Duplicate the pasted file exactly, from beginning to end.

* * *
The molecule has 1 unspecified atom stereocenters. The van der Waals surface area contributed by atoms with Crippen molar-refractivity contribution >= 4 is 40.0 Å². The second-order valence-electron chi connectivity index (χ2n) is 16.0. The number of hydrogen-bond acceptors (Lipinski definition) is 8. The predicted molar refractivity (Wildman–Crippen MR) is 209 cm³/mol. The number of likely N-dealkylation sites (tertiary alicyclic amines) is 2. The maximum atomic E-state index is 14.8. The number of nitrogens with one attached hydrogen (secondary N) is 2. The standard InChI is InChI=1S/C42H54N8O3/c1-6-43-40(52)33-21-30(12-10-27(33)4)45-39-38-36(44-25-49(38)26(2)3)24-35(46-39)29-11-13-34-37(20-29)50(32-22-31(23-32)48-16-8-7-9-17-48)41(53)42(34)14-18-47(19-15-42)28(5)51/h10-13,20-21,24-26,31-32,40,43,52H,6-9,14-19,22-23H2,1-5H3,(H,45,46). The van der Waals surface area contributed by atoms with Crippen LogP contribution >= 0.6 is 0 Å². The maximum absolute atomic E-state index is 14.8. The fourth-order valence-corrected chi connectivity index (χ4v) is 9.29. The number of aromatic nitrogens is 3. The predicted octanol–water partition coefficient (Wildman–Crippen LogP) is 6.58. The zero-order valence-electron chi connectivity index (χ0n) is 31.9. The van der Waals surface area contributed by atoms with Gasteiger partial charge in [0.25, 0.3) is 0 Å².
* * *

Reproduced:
The molecule has 1 unspecified atom stereocenters. The van der Waals surface area contributed by atoms with Crippen molar-refractivity contribution >= 4 is 40.0 Å². The second-order valence-electron chi connectivity index (χ2n) is 16.0. The number of hydrogen-bond acceptors (Lipinski definition) is 8. The predicted molar refractivity (Wildman–Crippen MR) is 209 cm³/mol. The number of likely N-dealkylation sites (tertiary alicyclic amines) is 2. The maximum atomic E-state index is 14.8. The number of nitrogens with one attached hydrogen (secondary N) is 2. The standard InChI is InChI=1S/C42H54N8O3/c1-6-43-40(52)33-21-30(12-10-27(33)4)45-39-38-36(44-25-49(38)26(2)3)24-35(46-39)29-11-13-34-37(20-29)50(32-22-31(23-32)48-16-8-7-9-17-48)41(53)42(34)14-18-47(19-15-42)28(5)51/h10-13,20-21,24-26,31-32,40,43,52H,6-9,14-19,22-23H2,1-5H3,(H,45,46). The van der Waals surface area contributed by atoms with Crippen LogP contribution >= 0.6 is 0 Å². The maximum absolute atomic E-state index is 14.8. The fourth-order valence-corrected chi connectivity index (χ4v) is 9.29. The number of aromatic nitrogens is 3. The predicted octanol–water partition coefficient (Wildman–Crippen LogP) is 6.58. The zero-order valence-electron chi connectivity index (χ0n) is 31.9. The van der Waals surface area contributed by atoms with Gasteiger partial charge in [0.25, 0.3) is 0 Å².